On June 13, Advanced Micro Devices (AMD) revealed new details about an artificial intelligence (AI) chip that could challenge market leader Nvidia.
The California-based AMD said its most-advanced graphics processing unit (GPU) for AI, the M1300X, will start trickling out in the third quarter of 2023, with mass production beginning in the fourth quarter.
AMD’s announcement represents the most significant challenge to Nvidia, which currently dominates the market for AI chips with over 80% of the market share. GPUs are chips used by firms like OpenAI to build cutting-edge AI programs such as ChatGPT. They have parallel processing capabilities and are optimized for handling large amounts of data simultaneously, making them well-suited for tasks that require high-speed, efficient graphical processing.
AMD announced that its latest MI300X chip and CDNA architecture was specifically developed to cater to the demands of large language and advanced AI models. With a maximum memory capacity of 192 gigabytes, the M1300X accommodates even larger AI models than other chips like Nvidia’s H100 chip, which supports a maximum of 120 GB of memory.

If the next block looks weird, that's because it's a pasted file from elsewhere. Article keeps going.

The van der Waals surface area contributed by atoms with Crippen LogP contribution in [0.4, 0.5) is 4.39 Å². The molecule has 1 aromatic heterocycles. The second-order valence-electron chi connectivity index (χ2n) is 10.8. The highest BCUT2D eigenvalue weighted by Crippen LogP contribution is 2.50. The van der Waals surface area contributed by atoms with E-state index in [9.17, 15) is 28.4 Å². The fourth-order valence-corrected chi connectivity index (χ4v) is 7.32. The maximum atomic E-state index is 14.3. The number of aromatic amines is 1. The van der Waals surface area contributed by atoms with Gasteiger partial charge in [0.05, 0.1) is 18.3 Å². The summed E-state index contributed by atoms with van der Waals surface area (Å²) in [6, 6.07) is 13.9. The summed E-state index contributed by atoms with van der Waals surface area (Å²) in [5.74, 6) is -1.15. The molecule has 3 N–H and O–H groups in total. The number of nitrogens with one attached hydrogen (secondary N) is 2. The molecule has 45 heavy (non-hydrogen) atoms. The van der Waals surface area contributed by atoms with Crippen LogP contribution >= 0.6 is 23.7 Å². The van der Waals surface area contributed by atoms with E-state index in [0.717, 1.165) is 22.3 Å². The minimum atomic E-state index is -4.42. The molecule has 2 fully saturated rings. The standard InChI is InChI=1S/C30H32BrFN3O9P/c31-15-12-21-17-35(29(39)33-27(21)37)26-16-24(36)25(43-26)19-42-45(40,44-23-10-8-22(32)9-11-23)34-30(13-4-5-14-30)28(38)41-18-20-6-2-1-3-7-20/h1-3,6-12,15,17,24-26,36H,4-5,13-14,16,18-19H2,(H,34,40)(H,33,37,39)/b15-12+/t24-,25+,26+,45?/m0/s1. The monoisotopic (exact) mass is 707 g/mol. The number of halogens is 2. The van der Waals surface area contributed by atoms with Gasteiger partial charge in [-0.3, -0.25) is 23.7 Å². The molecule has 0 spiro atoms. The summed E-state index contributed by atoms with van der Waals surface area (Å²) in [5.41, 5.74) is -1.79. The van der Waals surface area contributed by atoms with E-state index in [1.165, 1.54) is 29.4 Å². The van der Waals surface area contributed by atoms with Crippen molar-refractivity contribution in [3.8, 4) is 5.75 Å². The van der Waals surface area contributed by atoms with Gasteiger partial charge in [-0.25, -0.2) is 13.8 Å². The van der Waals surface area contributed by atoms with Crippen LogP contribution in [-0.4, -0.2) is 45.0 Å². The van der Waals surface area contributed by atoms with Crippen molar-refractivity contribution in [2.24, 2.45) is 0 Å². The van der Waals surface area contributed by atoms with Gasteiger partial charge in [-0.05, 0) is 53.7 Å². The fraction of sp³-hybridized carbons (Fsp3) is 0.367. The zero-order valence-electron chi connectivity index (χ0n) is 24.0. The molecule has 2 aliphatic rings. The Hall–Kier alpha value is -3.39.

AMD’s infinity architecture technology combines eight M1300X accelerators into one system, mirroring similar systems by Nvidia and Google that integrate eight or more GPUs for AI applications.
During a presentation to investors and analysts in San Francisco, AMD CEO Lisa Su highlighted that AI represents the company’s “most significant and strategically important long-term growth opportunity.“
“We think about the data center AI accelerator [market] growing from something like $30 billion this year, at over 50% compound annual growth rate, to over $150 billion in 2027.“
If developers and server manufacturers adopt AMD’s “accelerator” AI chips as alternatives to Nvidia’s products, it could open up a significant untapped market for the chipmaker. AMD, renowned for its conventional computer processors, stands to benefit from the potential shift in demand.
Although AMD did not reveal specific pricing details, this action could exert downward price pressure on Nvidia’s GPUs, including models like the H100, which can carry price tags of $30,000 or more. Reduced GPU prices have the potential to contribute to lowering the overall expenses associated with running resource-intensive generative AI applications.